Paintings of birds, insects, fish, animals and flowers can be traced back to the Shang (1600-1046 BCE) and Zhou (1046-256 BCE) dynasties, when abstract images of birds were engraved on bronze pottery ware. It was during the Wei Kingdom (220-265CE), though, that artists began to specialize in bird-flower painting and made the subject into its own genre. It has been a popular subject since around the time of the Song dynasty (960-1279 CE). The more painstaking techniques are used to give a realistic rendering. Animal subjects are shown in active postures – not a static pose and rarely looking at the painter. These works of art were not merely meant to be depictions of nature; they were also meant to convey abundant symbolism. For example, the lush, full bloom of the peony flower represents wealth and opulence. The Chinese orchid (lan hua), which grows in secluded places and spreads a subtle fragrance, stood for modesty and sometimes for the scholar-official neglected or undervalued by his ruler; the pine and other evergreen trees stood for steadfastness in adversity, and so forth.

3. What are the main formats of Chinese paintings?

There are 5 main formats of Chinese paintings, namely Hanging scroll, Handscrolls, Album leaves, flat oval fans, and standing screen painting.

The hanging scroll typically ranges in height from 55cm (21.6in) to 367 cm (144.5in). The width is from 34cm (13.4in) to 144cm (56.7in). It is meant to be hung on the wall and viewed all at once and can remain on display for extended periods, simply as decoration or as a seasonal and auspicious exhibit.

Handscrolls are typically between 23cm (9 in) and 35cm (13.7in) in height but may vary greatly in length; the famous A Thousand Li of Rivers and Mountains (千里江山图 qian li jiang shan tu) is 12 m (39.3ft) long. Handscrolls are designed to be unrolled, from right to left, revealing one scene at a time. As each new section is unrolled, the previous scene is rolled up, giving the viewer the feeling of a journey through the landscape.

Album leaves were first used for painting during the Song Dynasty (960-1279); their use likely stems from printing and book binding practice. Albums were quite small and intimate in scale, and often included paintings as well as calligraphy. The paintings and calligraphy usually work together, sometimes with a poem on one page and a small painting illustrating it on a facing page.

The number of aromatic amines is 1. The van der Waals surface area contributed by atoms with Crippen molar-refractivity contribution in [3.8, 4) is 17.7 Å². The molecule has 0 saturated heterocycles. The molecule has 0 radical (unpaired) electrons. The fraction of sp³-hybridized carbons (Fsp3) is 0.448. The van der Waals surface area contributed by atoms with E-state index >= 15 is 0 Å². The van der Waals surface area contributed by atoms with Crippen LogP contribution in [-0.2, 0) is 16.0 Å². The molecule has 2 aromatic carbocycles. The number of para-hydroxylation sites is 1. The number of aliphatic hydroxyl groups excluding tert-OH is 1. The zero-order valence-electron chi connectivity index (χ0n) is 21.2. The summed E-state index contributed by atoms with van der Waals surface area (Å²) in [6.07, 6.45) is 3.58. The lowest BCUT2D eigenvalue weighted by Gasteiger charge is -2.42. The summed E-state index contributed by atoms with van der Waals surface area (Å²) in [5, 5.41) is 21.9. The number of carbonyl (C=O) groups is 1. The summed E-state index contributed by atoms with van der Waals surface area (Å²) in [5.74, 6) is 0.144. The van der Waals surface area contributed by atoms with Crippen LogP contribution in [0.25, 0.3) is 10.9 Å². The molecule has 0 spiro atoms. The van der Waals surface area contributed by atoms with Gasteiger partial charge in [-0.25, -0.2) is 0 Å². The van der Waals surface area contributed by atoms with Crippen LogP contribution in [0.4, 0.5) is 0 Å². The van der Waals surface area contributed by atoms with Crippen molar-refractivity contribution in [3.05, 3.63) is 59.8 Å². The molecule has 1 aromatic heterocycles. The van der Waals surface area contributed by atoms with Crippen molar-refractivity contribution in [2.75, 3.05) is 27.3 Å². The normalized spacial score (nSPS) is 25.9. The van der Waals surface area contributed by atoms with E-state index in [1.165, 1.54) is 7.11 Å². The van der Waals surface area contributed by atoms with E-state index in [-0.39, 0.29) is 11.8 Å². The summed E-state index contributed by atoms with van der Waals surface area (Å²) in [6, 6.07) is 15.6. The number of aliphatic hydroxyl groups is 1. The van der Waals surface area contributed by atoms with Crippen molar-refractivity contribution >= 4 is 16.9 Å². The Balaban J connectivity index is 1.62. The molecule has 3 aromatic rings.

fans painting

Fans: Chinese fans are often decorated with landscapes and calligraphy. The practice of writing or painting on fans can be traced back to the Han dynasty (202BCE-220CE). By the Song dynasty (960-1279 CE) painted circular fans became popular in court circles, and court artists, including emperors, are recorded as having painted these types of fans and they became known as ‘palace fans’.

The last format is the standing screen painting. Standing screens are used as room dividers, a background, or to add privacy. Normally there are 4,6,8 or 10 panels, and the paintings on the screens are of the same subjects, like the scenery of four seasons, or the so called Four Noble Ones: the plum, the orchid, the bamboo, and the chrysanthemum. Some screens, however, have been remounted and preserved as hanging scrolls.

4. What are the two main techniques of traditional Chinese painting?

Chinese painting

There were two primary techniques used for ancient Chinese paintings. The first technique is known as Gongbi, which translates to “meticulous”, also known as court-style painting, where artists would capture scenes and figures with very precise and detailed brushstrokes. The results were often saturated in color, depicting a narrative or figurative subjects.

The second technique is Xieyi, which literally means “writing ideas,” and marries the freehand techniques of calligraphy, line drawing, and shading. Unlike Gongbi Painting, Xieyi Painting is designed not to be realistic, but rather capture the spirit of the subject.

5. What are the extant top 10 Chinese paintings?

Chinese paintings are fragile. To appreciate a Chinese painting, you would have to unroll a scroll, and roll it back up. If it were an album, you would have to open it, and turn the pages. Over time, these paintings fall apart. That’s why the extant ancient paintings are so precious.

Spring Morning in the Han Palace

1. Spring Morning in the Han Palace (汉宫春晓图 han gong chun xiao tu)

Emperor Taizong Receiving the Tibetan Envoy

2. Emperor Taizong Receiving the Tibetan Envoy (步辇图 bu nian tu)

Nymph of the Luo River by Gu Kaizhi

3. Nymph of the Luo River by Gu Kaizhi (Song Dynasty Copy) ( 洛神赋图 luo shen fu tu)

Along the River During the Qingming Festival

4. Along the River During the Qingming Festival (清明上河图 qing ming shang he tu)

A Thousand Li of Rivers and Mountains

5. A Thousand Li of Rivers and Mountains (千里江山图 qian li jiang shan tu)

6. Travelers Among Mountains and Streams (溪山行旅图 xi shan hang lü tu)

Five Oxen

7. Five Oxen (五牛图 wu niu tu)

Dwelling in the Fuchun Mountains

8. Dwelling in the Fuchun Mountains (富春山居图 fu chun shan ju tu)

The painting was separated into two parts in 1650. The first part, “The Remaining Mountain” is now in the Zhejiang Provincial Museum in Hangzhou while the latter part known as “The Master Wuyong Scroll” is in the National Palace Museum in Taipei. On June 1, 2011, the two pieces were reunited for a time in Taipei.

Night Revels of Han Xizai

9. Night Revels of Han Xizai (韩熙载夜宴图 han xi zai ye yan tu)

One Hundred Horses

10. One Hundred Horses (百骏图 bai jun tu)

By Leon Long
China Expert